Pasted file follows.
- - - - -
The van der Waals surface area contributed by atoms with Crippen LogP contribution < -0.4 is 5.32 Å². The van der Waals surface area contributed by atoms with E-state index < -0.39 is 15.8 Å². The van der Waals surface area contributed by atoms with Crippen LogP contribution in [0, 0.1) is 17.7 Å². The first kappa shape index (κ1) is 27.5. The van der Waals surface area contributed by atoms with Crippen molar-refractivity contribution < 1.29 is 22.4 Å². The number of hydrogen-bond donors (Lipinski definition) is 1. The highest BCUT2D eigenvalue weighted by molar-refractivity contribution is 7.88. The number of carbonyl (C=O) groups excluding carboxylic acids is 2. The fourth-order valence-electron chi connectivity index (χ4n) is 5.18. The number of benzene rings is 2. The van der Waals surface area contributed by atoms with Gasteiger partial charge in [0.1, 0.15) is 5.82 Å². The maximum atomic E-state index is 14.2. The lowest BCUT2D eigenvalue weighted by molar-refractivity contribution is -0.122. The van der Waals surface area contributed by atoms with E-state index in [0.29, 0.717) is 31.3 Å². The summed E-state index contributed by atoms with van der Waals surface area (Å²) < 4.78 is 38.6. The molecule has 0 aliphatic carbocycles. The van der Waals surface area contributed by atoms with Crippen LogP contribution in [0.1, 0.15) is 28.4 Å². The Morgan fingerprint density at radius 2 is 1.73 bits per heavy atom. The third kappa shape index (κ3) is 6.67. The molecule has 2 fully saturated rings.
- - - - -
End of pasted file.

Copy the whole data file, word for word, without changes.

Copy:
The van der Waals surface area contributed by atoms with Crippen LogP contribution < -0.4 is 5.32 Å². The van der Waals surface area contributed by atoms with E-state index < -0.39 is 15.8 Å². The van der Waals surface area contributed by atoms with Crippen LogP contribution in [0, 0.1) is 17.7 Å². The first kappa shape index (κ1) is 27.5. The van der Waals surface area contributed by atoms with Crippen molar-refractivity contribution < 1.29 is 22.4 Å². The number of hydrogen-bond donors (Lipinski definition) is 1. The highest BCUT2D eigenvalue weighted by molar-refractivity contribution is 7.88. The number of carbonyl (C=O) groups excluding carboxylic acids is 2. The fourth-order valence-electron chi connectivity index (χ4n) is 5.18. The number of benzene rings is 2. The van der Waals surface area contributed by atoms with Gasteiger partial charge in [0.1, 0.15) is 5.82 Å². The maximum atomic E-state index is 14.2. The lowest BCUT2D eigenvalue weighted by molar-refractivity contribution is -0.122. The van der Waals surface area contributed by atoms with E-state index in [0.29, 0.717) is 31.3 Å². The summed E-state index contributed by atoms with van der Waals surface area (Å²) < 4.78 is 38.6. The molecule has 0 aliphatic carbocycles. The van der Waals surface area contributed by atoms with Crippen LogP contribution in [0.1, 0.15) is 28.4 Å². The Morgan fingerprint density at radius 2 is 1.73 bits per heavy atom. The third kappa shape index (κ3) is 6.67. The molecule has 2 fully saturated rings.